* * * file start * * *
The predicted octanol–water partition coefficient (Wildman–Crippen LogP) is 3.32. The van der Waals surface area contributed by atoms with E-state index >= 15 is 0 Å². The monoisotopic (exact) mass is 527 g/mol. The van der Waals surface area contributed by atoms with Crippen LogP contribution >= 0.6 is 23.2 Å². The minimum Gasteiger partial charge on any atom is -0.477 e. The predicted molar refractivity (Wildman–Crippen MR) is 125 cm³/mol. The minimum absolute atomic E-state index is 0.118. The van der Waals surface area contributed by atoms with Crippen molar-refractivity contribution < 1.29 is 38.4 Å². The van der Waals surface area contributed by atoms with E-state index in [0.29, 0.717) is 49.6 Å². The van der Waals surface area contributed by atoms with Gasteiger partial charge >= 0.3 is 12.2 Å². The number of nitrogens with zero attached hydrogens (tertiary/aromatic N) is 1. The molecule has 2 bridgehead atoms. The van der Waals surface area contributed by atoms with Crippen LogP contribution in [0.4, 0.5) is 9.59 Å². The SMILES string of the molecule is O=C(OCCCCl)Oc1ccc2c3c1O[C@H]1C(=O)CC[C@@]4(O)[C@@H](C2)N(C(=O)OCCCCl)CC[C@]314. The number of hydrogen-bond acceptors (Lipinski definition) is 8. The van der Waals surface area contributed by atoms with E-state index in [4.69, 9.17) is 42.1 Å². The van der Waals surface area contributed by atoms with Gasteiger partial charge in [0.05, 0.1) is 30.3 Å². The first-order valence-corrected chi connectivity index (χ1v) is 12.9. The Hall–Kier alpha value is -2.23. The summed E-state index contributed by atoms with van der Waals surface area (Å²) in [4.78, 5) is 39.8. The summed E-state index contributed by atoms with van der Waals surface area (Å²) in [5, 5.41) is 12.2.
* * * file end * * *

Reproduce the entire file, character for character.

The predicted octanol–water partition coefficient (Wildman–Crippen LogP) is 3.32. The van der Waals surface area contributed by atoms with E-state index >= 15 is 0 Å². The monoisotopic (exact) mass is 527 g/mol. The van der Waals surface area contributed by atoms with Crippen LogP contribution >= 0.6 is 23.2 Å². The minimum Gasteiger partial charge on any atom is -0.477 e. The predicted molar refractivity (Wildman–Crippen MR) is 125 cm³/mol. The minimum absolute atomic E-state index is 0.118. The van der Waals surface area contributed by atoms with Crippen molar-refractivity contribution < 1.29 is 38.4 Å². The van der Waals surface area contributed by atoms with E-state index in [0.29, 0.717) is 49.6 Å². The van der Waals surface area contributed by atoms with Gasteiger partial charge >= 0.3 is 12.2 Å². The number of nitrogens with zero attached hydrogens (tertiary/aromatic N) is 1. The molecule has 2 bridgehead atoms. The van der Waals surface area contributed by atoms with Crippen LogP contribution in [0.4, 0.5) is 9.59 Å². The SMILES string of the molecule is O=C(OCCCCl)Oc1ccc2c3c1O[C@H]1C(=O)CC[C@@]4(O)[C@@H](C2)N(C(=O)OCCCCl)CC[C@]314. The number of hydrogen-bond acceptors (Lipinski definition) is 8. The van der Waals surface area contributed by atoms with E-state index in [4.69, 9.17) is 42.1 Å². The van der Waals surface area contributed by atoms with Gasteiger partial charge in [0.05, 0.1) is 30.3 Å². The first-order valence-corrected chi connectivity index (χ1v) is 12.9. The Hall–Kier alpha value is -2.23. The summed E-state index contributed by atoms with van der Waals surface area (Å²) in [4.78, 5) is 39.8. The summed E-state index contributed by atoms with van der Waals surface area (Å²) in [5, 5.41) is 12.2.